Filming Difference: Actors, Directors, Producers, and Writers on Gender, Race, and Sexuality in Film

Filming Difference: Actors, Directors, Producers, and Writers on Gender, Race, and Sexuality in Film

Filming Difference: Actors, Directors, Producers, and Writers on Gender, Race, and Sexuality in Film

Filming Difference: Actors, Directors, Producers, and Writers on Gender, Race, and Sexuality in Film

Synopsis

Addressing representation and identity in a variety of production styles and genres, including experimental film and documentary, independent and mainstream film, and television drama, Filming Differenceposes fundamental questions about the ways in which the art and craft of filmmaking force creative people to confront stereotypes and examine their own identities while representing the complexities of their subjects.

Selections range from C. A. Griffith's "Del Otro Lado: Border Crossings, Disappearing Souls, and Other Transgressions" and Celine Perreñas Shimizu's "Pain and Pleasure in the Flesh of Machiko Saito's Experimental Movies" to Christopher Bradley's "I Saw You Naked: 'Hard' Acting in 'Gay' Movies," along with Kevin Sandler's interview with Paris Barclay, Yuri Makino's interview with Chris Eyre, and many other perspectives on the implications of film production, writing, producing, and acting.

Technical aspects of the craft are considered as well, including how contributors to filmmaking plan and design films and episodic television that feature difference, and how the tools of cinema--such as cinematography and lighting--influence portrayals of gender, race, and sexuality. The struggle between economic pressures and the desire to produce thought-provoking, socially conscious stories forms another core issue raised in Filming Difference. Speaking with critical rigor and creative experience, the contributors to this collection communicate the power of their media.

Excerpt

We must stop at its very source the
pollution of the blood stream of the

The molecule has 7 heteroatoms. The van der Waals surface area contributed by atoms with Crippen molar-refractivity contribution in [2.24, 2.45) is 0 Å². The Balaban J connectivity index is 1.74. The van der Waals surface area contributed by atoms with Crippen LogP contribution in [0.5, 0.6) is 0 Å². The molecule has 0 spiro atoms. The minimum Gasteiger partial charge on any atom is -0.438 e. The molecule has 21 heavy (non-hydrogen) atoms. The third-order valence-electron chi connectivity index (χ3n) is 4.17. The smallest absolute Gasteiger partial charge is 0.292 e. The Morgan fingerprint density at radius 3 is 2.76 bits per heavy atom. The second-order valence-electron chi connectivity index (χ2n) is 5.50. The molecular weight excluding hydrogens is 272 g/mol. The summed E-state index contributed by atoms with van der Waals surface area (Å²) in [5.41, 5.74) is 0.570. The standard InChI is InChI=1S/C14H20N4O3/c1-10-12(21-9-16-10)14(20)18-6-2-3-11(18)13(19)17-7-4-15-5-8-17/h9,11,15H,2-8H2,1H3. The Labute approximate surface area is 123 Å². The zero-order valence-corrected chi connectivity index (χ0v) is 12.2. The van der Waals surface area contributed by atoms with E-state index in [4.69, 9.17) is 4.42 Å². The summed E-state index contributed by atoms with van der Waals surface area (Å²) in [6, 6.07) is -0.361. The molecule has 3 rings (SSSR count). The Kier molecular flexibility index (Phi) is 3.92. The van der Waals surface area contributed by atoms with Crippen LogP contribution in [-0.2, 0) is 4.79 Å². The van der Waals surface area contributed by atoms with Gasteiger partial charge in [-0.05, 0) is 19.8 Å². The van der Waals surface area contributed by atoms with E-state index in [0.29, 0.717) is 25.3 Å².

nation by properly enforced, sane
eugenic laws. The Hope of The
Nation: Perfect Babies
.

THE BLACK STORK (1916)

Impairment is the rule and
normalcy is the fantasy
.

LENNARD J. DAVIS, BENDING
OVER BACKWARDS

My brother, born two years before me, came into the world two months too soon, and very sick. He stopped breathing when he was only a few days old, and the delay of oxygen to his brain resulted in significant cerebral palsy. When I was three and my brother was five, we shared a bedroom, toys, a place at the dinner table, and almost everything else in our small Texas town. I never thought of him as different from me, of his body as different from mine, until I learned from others that he was different.

I don’t remember the exact moment that I learned this, and my parents certainly didn’t teach it to me. My growing recognition of the insistent categorization of my brother as different paralleled my growing awareness of larger political and social struggles, namely the civil rights movement and feminism. I remember the reactions to my brother in the 1970s and 1980s, and the frequent refrain when people learned of his disability: I’m sorry. Sorry? As I revisit these scenes of segregation and pity, I find myself responding: Why are you choosing to see my brother as less—as retarded, crippled, and impossibly different?

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